Newspaper article The Christian Science Monitor

For French Troops Nearing Rebel Ground, Mali Fight Is No Ordinary Mission

Newspaper article The Christian Science Monitor

For French Troops Nearing Rebel Ground, Mali Fight Is No Ordinary Mission

Article excerpt

French Army columns, scores of vehicles, and hundreds of soldiers rumbled north into central Mali today, down dirt roads and among the grass and acacia trees, heading toward the rebel's main stronghold.

I dont know where well end up, says a soldier named Flavien, leaning against the barrel of the tank he drives during a pause on the road. If tomorrow Im told that Timbuktu must be taken by force of arms, Ill do it.

Its unclear even to most men in the column where they are ultimately bound. What is clear is that days after reversing an offensive by Islamist militants, large contingents of French troops are now pushing toward Islamist redoubts in Malis north.

The French advance appears to be part of wider efforts to bring pressure on the militants. Soldiers from several West African countries have arrived in Mali in recent days, with more expected soon, while yesterday French planes struck Islamist positions near the northern city of Gao.

Taking back the north could prove arduous. While air-strikes and troop advances could push Islamist fighters from major cities, many have years of experience eluding capture in the northern deserts and are plugged into the regions criminal networks.

How the crisis began

Malis crisis began a year ago when Islamists hijacked a tribal revolt by Tuareg, a large ethnic group, and seized much of the north country.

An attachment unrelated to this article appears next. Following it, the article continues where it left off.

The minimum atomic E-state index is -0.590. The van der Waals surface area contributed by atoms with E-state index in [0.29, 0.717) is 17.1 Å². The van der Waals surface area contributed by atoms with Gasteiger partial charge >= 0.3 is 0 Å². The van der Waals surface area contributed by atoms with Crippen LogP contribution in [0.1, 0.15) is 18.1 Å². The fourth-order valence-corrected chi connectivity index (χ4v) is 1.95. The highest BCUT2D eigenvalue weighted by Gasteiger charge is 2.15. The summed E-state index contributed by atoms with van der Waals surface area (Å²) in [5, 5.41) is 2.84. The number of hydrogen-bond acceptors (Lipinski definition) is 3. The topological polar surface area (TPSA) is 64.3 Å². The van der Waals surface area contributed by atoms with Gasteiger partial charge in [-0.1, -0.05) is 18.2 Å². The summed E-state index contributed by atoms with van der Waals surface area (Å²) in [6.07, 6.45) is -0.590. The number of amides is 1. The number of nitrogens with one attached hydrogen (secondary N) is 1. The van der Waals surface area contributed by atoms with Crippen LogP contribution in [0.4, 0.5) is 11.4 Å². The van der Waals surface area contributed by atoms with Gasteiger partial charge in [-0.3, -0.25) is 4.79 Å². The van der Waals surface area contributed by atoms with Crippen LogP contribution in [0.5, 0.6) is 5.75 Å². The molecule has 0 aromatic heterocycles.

After months of stalemate, French troops rushed here two weeks ago. The move came after a succession of lightning territorial victories by Islamist fighters who were pushing south and that put the capital, Bamako, at risk, and prompted a distress call from Malian President Dioncound Traor, French officials say.

Plans drawn up last year for foreign intervention in Mali had originally given ground fighting roles mainly to African troops; France says it still hopes to hand off to regional powers as soon as possible.

But so far, the urgency of the fight has seen France take a leading combat role. French planes have pummeled Islamists with air- strikes, and French troops were instrumental in pushing back Islamists from the central towns of Konna and Diabaly.

In terms of aspiration

Last night several hundred French soldiers rolled in convoys into Niono, a regional center in the flat country of canals and rice patties south of Diabaly, as locals from the town turned out to welcome them.

I wish I could show my son this! said medical student Yacouba Ciss, as the line of troop, trucks, and armored cars streamed down Nionos main avenue, headlines blazing between lines of tall trees known as balanzan in the local Bambara tongue. The convoy next turns onto a parade ground.

In fact, Mr. Ciss is neither yet married nor a father. But hes talking in terms of aspirations. For him, French military might hold his best hope for a better future. Crisis has forced many foreign aid donors from Mali, narrowing his chances of finding a backer for the chain of neighborhood pharmacies he dreams of opening. …

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